(CN) – Immigrants protected from deportation under the Deferred Action for Childhood Arrivals program are safe for now thanks to injunctions that blocked the Trump administration from ending the program, but Texas has its sights set on litigation that could jeopardize their status.
Without a preliminary injunction issued by a federal judge in San Francisco, or a nearly identical follow-up injunction imposed by a federal judge in Brooklyn, DACA recipients whose benefits expired after Monday would have been unable to reapply for the program. Many of the estimated 700,000 immigrants enrolled, known as “Dreamers,” are now scrambling to get their renewal applications ready.
Karla Perez, 25, is a University of Houston law student on track to graduate in May. She came to the United States at age 2 with her parents from Mexico City.
She said she would not have been able to file a renewal application without the injunction because her DACA status expired after Monday. She expects to start the renewal process in late March.
Dreamers pay U.S. Citizenship and Immigration Services a $500 application fee and must be interviewed by the agency, which fingerprints and photographs them, before a decision on their cases can be made.
If approved, DACA grants them protection from deportation and allows them to get federal work permits for renewable two-year periods.
“I myself have been a DACA beneficiary since 2012. And that changed my life in terms of more certainty in my future, stability, being able to apply for a work permit and, with that, being able to have amazing internships,” Perez said in a phone interview.
She said she has helped dozens of immigrants apply for the program at legal-aid clinics and workshops in Houston, so she disagrees with comments White House Chief of Staff John Kelly made in early February that the estimated 1.3 million immigrants eligible for DACA who did not sign up for it “were too afraid to sign up” or “too lazy to get off their asses.”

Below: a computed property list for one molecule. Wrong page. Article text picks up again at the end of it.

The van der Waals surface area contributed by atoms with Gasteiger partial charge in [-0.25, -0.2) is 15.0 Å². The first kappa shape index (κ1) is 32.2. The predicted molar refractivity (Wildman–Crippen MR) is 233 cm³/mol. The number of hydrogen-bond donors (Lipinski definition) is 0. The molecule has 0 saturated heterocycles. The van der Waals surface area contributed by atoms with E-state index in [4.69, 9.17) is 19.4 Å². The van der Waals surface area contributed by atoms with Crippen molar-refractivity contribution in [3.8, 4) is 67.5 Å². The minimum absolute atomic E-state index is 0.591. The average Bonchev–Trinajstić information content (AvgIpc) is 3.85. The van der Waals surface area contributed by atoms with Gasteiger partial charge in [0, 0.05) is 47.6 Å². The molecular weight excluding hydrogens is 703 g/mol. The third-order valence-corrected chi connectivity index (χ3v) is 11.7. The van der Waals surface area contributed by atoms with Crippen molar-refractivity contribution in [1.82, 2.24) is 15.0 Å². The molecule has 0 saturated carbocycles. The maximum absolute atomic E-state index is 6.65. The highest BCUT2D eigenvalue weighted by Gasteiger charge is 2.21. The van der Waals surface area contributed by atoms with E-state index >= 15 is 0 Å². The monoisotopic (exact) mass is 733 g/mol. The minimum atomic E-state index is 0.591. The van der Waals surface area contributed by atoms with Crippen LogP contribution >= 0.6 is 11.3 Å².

To qualify, immigrants had to have entered the United States before age 16 and to provide proof that they had continuously resided in the country since June 15, 2007.
President Donald Trump’s decision to phase out the program starting on Sept. 5, 2017, shuts out anyone who qualified for DACA, but had not yet filed their initial application by that date.
Perez said she had no trouble proving her long-term residency in the U.S.
“It wasn’t so much a challenge for me because my mom has kept everything that I’ve brought home from school since pre-kindergarten. So she has all of my report cards, pictures, medical records and vaccinations,” Perez said.
But the program’s seemingly arbitrary deadlines have prevented many others from qualifying, Perez said.
She said she knows an immigrant who entered the United States shortly before the 2007 cutoff date. His caretaker took some time to figure out how to enroll him in school, so he did not enroll until July 2007, and had no documentation needed to qualify.
The application fee is also an obstacle, Perez said.
“I have a friend who for them that was the case. They did not have money. So they would have had the money in like a few more weeks,” she said. “So there are a lot of people like that, a large amount of people who have fallen through that crack.”